Second, what the Republicans are trying to do is to dictate to the President a matter that is purely his prerogative: deciding whether or not to unclassify documents. This is insane: it's as though Obama threatened to withhold funding for the Senate unless Mitch McConnell fired some staffer he didn't like. [UPDATE: Adam Serwer points out that it isn't even optional: a judge has ordered that the memos be turned over. Oops: see here.]

And the combination -- holding appointments hostage while trashing people's reputations in order to keep Obama from making a decision he plainly has the right to make -- is unconscionable.

I am not, in general, a big fan of saying: Republicans: you lost. Get over it. But in this case, I'm going to make an exception. The Republicans do not seem to be willing to allow the President to do things that are plainly his prerogative: appointing the reasonable, qualified, law-abiding people of his choice, deciding which documents should be declassified, and so forth. Any moment now they'll threaten not to pass the budget unless he sets his air conditioner at their preferred temperature.

Two other things: first, I would hope that not every Republican will go along with the idea of filibustering these nominees. They don't have to like them. They don't have to vote for them. But they should recognize the difference between not supporting a nominee and being willing to filibuster him or her. Susan Collins, Olympia Snowe, Dick Lugar, and Orrin Hatch: I'm looking at you.

Second: this is one more piece of evidence that the Senate is broken. It needs to change its rules. I support keeping the filibuster for judicial nominations, which are for life. I can imagine a world with a sane opposition in which I would support keeping it generally. But this is not that world. At the very least, the rules need to be changed to force people who want to filibuster to actually be present in the Senate chamber.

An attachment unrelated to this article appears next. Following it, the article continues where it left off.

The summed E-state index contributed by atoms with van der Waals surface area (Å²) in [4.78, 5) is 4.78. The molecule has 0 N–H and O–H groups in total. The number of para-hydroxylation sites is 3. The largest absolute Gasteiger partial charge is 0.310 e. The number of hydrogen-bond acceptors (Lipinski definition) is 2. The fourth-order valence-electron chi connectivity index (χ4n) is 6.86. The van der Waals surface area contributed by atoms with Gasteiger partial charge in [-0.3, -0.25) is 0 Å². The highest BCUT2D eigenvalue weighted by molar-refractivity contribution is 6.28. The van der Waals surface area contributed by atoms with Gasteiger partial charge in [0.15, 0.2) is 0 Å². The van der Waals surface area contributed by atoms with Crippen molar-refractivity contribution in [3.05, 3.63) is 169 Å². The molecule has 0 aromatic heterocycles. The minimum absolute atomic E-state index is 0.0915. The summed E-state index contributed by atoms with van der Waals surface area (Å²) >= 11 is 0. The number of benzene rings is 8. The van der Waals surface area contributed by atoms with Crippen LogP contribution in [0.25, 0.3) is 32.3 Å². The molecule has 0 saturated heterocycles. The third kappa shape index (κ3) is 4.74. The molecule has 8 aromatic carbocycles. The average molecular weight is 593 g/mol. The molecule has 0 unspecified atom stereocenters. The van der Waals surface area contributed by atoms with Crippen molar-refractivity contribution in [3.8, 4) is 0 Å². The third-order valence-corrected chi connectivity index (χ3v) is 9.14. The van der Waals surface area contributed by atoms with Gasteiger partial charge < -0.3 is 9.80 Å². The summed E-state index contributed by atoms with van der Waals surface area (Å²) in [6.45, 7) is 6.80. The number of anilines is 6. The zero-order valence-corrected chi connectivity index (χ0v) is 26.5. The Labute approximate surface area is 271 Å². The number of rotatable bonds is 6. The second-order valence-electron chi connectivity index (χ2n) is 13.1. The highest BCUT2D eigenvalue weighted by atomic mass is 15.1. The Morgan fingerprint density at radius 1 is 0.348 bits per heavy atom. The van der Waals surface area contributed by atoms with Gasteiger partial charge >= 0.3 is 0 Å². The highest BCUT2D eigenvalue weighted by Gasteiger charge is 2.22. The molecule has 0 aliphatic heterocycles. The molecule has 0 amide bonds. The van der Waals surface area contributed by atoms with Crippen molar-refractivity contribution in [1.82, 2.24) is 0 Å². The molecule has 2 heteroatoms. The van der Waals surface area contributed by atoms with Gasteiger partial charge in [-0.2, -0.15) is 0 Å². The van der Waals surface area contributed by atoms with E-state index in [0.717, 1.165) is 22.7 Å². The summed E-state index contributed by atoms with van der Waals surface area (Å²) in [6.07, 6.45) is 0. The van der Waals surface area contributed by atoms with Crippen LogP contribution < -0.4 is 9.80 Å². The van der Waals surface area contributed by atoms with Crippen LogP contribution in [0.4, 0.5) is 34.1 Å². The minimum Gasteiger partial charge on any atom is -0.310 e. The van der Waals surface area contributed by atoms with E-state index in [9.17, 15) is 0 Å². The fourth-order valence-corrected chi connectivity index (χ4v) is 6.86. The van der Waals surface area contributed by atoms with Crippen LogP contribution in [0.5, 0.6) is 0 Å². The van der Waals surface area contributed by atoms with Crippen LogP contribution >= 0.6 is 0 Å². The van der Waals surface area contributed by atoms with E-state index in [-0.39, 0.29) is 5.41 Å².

Hilzoy 1:52 AM Permalink | Trackbacks | Comments (41)

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Comments

You notice how it is always Republicans threatening to "go nuclear" and to "go to war" followed promptly by Democrats appeasing them. As you said, the GOP lost. If they want a war over this, bring it on.

This is the problem with the Dems -- they are ALWAYS playing defense. Who fucking cares if the GOP filibusters? Just use that as a cudgel to bludgeon them ("up or down vote," "obstructionists," blah, blah, blah).

But i'm smoking crack. That won't happen.

Posted by: Jim on April 6, 2009 at 2:11 AM | PERMALINK

Those Republicans must have some kind of corporate sponsorship.

A national boycott linking those companies to these nuts on this issue could be very effective.

Posted by: alan on April 6, 2009 at 2:18 AM | PERMALINK

Yes, Repubs, you lost, but remember Dems - you won. Act like it. You're way too deferential to the minority, and way too easily intimidated. Who cares if you hurt a few Repub feelings? And while we're on the subject... SEAT FRANKEN!!!

Posted by: Geneva Mike on April 6, 2009 at 2:34 AM | PERMALINK

I'm sure Harry Reid will find some way to crumple and fold on this one -- I'm excited to see what sort of surrender he engineers to avoid hurting the delicate feelings of his Republican colleagues. Here's hoping Obama and Rahm slip some spine stiffener into his orange juice at the next White House breakfast.

We shouldn't forget, however, that it wasn't just Republicans who allowed this CIA torture program to go forward. Democrats like Feinstein, Rockefeller and Schumer have a lot to answer for here, too. I wonder what their offices have to say about this?

Posted by: jonas on April 6, 2009 at 2:37 AM | PERMALINK

High time Dems thought of themselves as Republicans' bitches and cured themselves of the Battered Wife Syndrome.